The next step is to develop my cabinets and PCB modules. The front and rear panels – the pieces of timber that surround the control faceplates will be etched and cut by laser, ensuring a snug fitting, fully customisable, professional finish. The PCBs will be designed on a couple of pieces of software, and early prototypes will be engraved using the CNC milling machine. The next stage then will be to develop the cabinets so that they can be made cheaply, and assembled quickly by end users with minimal furniture building skills.
What words of advice would you give to other innovators out there (feel free to give STEAMhouse a shameless plug 🙂)?
I was sceptical, at first, about how much use I’d get out of STEAMhouse. Since I’ve started working in the Digbeth building, I have dedicated a day per week into design and R&D there; having a day which is dedicated to developing my projects has given me the headspace to move forwards with my business ideas. The problem with being in my own workshop is that there are a million other things I could be doing, and R&D can fall by the wayside. I’ve also changed the way I do a lot of design things, partly due to the availability of the technology and the immediacy of the results; before I joined STEAMhouse if I needed to send away for work to be done, it could be a week before getting the results back, then even longer if there were faults that needed correcting.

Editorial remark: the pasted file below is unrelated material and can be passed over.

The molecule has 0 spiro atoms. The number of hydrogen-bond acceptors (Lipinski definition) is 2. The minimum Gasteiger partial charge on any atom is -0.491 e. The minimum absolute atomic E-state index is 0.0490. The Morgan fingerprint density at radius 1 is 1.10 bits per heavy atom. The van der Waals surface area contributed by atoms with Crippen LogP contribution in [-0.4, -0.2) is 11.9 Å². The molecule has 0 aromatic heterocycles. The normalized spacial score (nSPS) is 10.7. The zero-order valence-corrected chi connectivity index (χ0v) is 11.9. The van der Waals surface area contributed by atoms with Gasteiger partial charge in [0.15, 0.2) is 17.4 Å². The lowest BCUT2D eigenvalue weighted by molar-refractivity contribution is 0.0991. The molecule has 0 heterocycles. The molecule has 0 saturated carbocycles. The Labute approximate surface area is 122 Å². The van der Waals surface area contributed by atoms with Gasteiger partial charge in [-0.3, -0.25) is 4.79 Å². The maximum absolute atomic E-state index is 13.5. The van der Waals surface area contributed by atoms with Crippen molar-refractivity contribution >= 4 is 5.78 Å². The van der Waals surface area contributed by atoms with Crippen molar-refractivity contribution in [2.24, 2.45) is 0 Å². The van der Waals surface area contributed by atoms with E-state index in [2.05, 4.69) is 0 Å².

I would recommend that anyone starting up a business – art, craft, or technology based in the Birmingham area, to get in touch with STEAMhouse, and arrange a visit. Even if you don’t join up, you’ll find the whole experience inspiring.
Thanks Jonny, we look forward to seeing what unfolds for you and your work.
Check out Jonny’s work at The Guitar Show, Birmingham New Bingley Hall, on 23rd and 24th February. Tickets are priced at £12.50 for adults and £8.00 for under 16’s (£15 / £10 on the door). For more information visit: https://www.theguitarshow.co.uk/ .